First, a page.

‘Atlanta’ Recap: Season 2, Episode 1 ‘The Alligator Man’

Atlanta Rule #1: Always listen to Darius.

Donald Glover
Donald Glover Atlanta | Photo: FX

LaKeith Stanfield’s breakout character in Atlanta comes off like one of those dudes you’d do your best to get away from once he starts talking. But Darius is actually the most sagacious character on the show. He’s filled to the brim with knowledge you never thought you needed. So, when he tells you there’s a “Florida Man” that murders unarmed black teens and beats flamingos to death, expect that he’ll be proven correct at some point.

Anyway, we’ve waited 485 days for the premiere of Atlanta’s second season (marketed officially as “Robbin’ Season,” which Darius briefly explains in this episode), but we aren’t immediately reintroduced to our favorite characters.

Instead, the season kicks off with a 5-minute sequence in which two young slackers attempt to jack a fast food joint  at gunpoint. They want the dope the employees sell to customers who request a “number 17.” Since it happens in broad daylight during business hours, shit expectedly goes pear-shaped.

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Confusing start? Sure. But that’s the charm of Atlanta: give the show time, and it’ll make sense – its callbacks happen when you least expect them.

Following the intro sequence, we pick up where we left Earn (Donald Glover) in the season finale – asleep in his storage unit. A staff member of the facility informs Earn that they know he’s living there and that he’s being “evicted” today, while also robbing him for some of his property. We’re reminded that Earn is destined to continue his role as a whipping boy, at least for a while.

Darius answers the door when Earn visits the home of Al, a.k.a. “Paper Boi” (Brian Tyree Henry) as he did in the series premiere; unlike in that episode, Earn feels tension between Al and Darius that remains unresolved. The season’s first deep chuckle comes from Al’s response to Earn sticking his foot in his mouth when Al’s lady friend stops by.

Katt Williams, Ladies and Gentlemen

The episode’s main plot jumps off when, at the behest of Al, Earn and Darius head to the house of Earn’s uncle Willie, played by Katt Williams. Willie’s girlfriend apparently claimed that he kidnapped her and called the police. Katt does that scene-chewing thing that Katt is great at, delivering his best and funniest television appearance since A Pimp Named Slickback in The Boondocks.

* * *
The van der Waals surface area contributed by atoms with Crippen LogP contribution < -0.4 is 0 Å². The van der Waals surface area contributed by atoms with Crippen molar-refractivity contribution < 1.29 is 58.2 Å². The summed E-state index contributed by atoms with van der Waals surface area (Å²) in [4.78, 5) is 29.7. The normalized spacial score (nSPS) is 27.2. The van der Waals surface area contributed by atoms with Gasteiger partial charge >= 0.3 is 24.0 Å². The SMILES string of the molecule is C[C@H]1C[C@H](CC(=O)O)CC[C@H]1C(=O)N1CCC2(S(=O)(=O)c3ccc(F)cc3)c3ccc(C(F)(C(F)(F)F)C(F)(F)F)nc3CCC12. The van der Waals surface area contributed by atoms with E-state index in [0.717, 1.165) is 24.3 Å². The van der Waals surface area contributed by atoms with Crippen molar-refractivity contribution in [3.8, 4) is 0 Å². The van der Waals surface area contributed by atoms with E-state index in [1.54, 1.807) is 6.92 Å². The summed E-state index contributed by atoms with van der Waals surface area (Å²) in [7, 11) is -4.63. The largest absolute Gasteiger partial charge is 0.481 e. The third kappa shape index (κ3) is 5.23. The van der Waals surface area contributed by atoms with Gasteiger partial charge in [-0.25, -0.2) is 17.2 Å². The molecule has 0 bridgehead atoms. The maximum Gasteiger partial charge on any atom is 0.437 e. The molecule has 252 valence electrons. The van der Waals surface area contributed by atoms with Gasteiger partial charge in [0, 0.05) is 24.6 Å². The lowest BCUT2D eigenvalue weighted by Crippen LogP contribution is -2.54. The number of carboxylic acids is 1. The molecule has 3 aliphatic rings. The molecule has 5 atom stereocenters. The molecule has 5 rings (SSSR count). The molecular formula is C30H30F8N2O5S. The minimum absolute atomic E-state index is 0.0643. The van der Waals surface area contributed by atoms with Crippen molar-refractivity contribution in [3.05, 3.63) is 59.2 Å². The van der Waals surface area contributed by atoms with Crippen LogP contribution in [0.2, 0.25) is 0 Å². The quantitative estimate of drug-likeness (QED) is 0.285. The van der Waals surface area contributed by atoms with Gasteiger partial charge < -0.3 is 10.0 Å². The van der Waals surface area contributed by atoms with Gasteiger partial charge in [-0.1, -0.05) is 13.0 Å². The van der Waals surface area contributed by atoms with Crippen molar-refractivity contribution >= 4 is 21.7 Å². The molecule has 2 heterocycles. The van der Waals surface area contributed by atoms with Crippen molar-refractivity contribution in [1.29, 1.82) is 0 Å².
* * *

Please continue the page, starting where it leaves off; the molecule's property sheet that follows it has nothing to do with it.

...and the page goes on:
Willie actually does have his lady locked in a room, and he kicks into comedic overdrive when cops arrive and start issuing threats, only for Willie to hilariously relay to them what he ain’t gon’ do.
In the current zeitgeist – hell even in the world of Atlanta – Black men mouthing off at cops evokes a “will-he-get-killed?” sort of tension, which is somehow tempered when Willie threatens to let loose the alligator he has locked in a room.

Laugh to Keep From Crying

It’s one of those laugh-to-keep-from-crying sequences that Atlanta does so masterfully – as with many of the incidences in the show, the domestic dispute shouldn’t be funny. But if ever you’ve witnessed a hood-ass couple go for broke while beefing, you’ll likely get a laugh or three in this scene. Willie is a sad loser for whom life didn’t turn out so well, and he attempts to pass down words of caution and wisdom to his nephew – along with a gold-plated gun.

But before you get a chance to lament Willie’s circumstances and the fact that he’s about to get arrested, “Alligator Man” makes good on his nickname by letting loose a whole-ass alligator on his front lawn as a diversion, leaving the police and the neighborhood kids awestruck by the animal (to the tune of “Hey! Love” by The Delfonics) while Willie runs up the street faster than I figured Katt Williams could run in real life.

At the end of the episode, we meet Tracy (Khris Davis), Al’s boy who just got out of the prison and is apparently staying at the house. We just get a piece of Tracy here, but he’s going to factor in significantly in next week’s episode.

As was the case with nearly every episode from Atlanta’s first season, we’re left craving much more when the credits start rolling. Looks like “Robbin’ Season” is gonna be a good one. Welcome back.

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Dustin J. Seibert is a native Detroiter living in Chicago. Miraculously, people have paid him to be aggressively light-skinned via a computer keyboard for nearly two decades. He loves his own mama slightly more than he loves music and exercises every day only so his French fry intake doesn’t catch up to him. Find him at his own site, wafflecolored.com.